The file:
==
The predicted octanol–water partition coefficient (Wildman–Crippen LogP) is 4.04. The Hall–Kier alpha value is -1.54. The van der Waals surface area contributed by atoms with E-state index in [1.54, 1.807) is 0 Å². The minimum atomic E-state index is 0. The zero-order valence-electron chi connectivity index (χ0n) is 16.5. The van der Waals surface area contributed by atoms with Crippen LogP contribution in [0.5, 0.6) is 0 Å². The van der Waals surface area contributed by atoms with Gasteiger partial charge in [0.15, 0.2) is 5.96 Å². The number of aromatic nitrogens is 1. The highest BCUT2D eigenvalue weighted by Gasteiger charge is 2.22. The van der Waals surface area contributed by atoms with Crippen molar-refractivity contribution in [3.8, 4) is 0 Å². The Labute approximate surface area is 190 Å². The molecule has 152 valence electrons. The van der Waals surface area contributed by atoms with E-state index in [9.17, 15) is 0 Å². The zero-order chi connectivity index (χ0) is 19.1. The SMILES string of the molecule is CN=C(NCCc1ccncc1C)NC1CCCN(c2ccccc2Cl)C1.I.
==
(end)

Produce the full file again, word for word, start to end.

The predicted octanol–water partition coefficient (Wildman–Crippen LogP) is 4.04. The Hall–Kier alpha value is -1.54. The van der Waals surface area contributed by atoms with E-state index in [1.54, 1.807) is 0 Å². The minimum atomic E-state index is 0. The zero-order valence-electron chi connectivity index (χ0n) is 16.5. The van der Waals surface area contributed by atoms with Crippen LogP contribution in [0.5, 0.6) is 0 Å². The van der Waals surface area contributed by atoms with Gasteiger partial charge in [0.15, 0.2) is 5.96 Å². The number of aromatic nitrogens is 1. The highest BCUT2D eigenvalue weighted by Gasteiger charge is 2.22. The van der Waals surface area contributed by atoms with Crippen molar-refractivity contribution in [3.8, 4) is 0 Å². The Labute approximate surface area is 190 Å². The molecule has 152 valence electrons. The van der Waals surface area contributed by atoms with E-state index in [9.17, 15) is 0 Å². The zero-order chi connectivity index (χ0) is 19.1. The SMILES string of the molecule is CN=C(NCCc1ccncc1C)NC1CCCN(c2ccccc2Cl)C1.I.